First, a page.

Evaluation of Eigenvalue Routines for Large Scale Applications

Shock and Vibration, Jul 2018

The NASA structural analysis (NASTRAN∗) program is one of the most extensively used engineering applications software in the world. It contains a wealth of matrix operations and numerical solution techniques, and they were used to construct efficient eigenvalue routines. The purpose of this article is to examine the current eigenvalue routines in NASTRAN and to make efficiency comparisons with a more recent implementation of the block Lanczos aLgorithm. This eigenvalue routine is now availabLe in several mathematics libraries as well as in severaL commerciaL versions of NASTRAN. In addition, the eRA Y library maintains a modified version of this routine on their network. Several example problems, with a varying number of degrees of freedom, were selected primarily for efficiency bench-marking. Accuracy is not an issue, because they all gave comparable results. The block Lanczos algorithm was found to be extremely efficient, particularly for very large problems.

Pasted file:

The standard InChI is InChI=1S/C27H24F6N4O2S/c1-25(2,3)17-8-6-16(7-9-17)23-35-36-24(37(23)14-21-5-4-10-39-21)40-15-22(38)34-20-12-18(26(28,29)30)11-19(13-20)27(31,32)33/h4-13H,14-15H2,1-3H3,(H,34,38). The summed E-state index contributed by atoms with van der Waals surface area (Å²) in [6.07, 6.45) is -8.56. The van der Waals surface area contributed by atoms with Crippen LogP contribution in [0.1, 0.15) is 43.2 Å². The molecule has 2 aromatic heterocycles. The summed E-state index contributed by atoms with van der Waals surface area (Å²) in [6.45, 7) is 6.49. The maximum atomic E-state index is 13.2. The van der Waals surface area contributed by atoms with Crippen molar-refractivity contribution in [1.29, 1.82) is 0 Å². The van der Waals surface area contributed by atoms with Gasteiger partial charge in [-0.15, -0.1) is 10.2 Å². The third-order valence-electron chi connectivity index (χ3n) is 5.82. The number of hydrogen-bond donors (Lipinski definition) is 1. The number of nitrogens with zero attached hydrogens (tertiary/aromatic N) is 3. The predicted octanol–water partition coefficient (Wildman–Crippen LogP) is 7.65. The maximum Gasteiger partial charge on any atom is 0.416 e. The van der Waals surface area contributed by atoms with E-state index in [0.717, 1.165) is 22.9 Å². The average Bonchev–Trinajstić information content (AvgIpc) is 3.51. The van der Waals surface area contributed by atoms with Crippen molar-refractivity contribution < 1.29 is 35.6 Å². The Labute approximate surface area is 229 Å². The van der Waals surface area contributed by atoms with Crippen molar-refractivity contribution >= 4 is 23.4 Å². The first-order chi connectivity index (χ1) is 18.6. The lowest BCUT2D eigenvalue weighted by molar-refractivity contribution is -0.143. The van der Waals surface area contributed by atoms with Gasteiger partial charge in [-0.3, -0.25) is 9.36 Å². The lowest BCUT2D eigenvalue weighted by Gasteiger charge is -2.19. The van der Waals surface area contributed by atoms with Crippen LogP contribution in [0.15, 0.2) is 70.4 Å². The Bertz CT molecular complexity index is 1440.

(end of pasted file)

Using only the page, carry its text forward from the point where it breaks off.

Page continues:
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Evaluation of Eigenvalue Routines for Large Scale Applications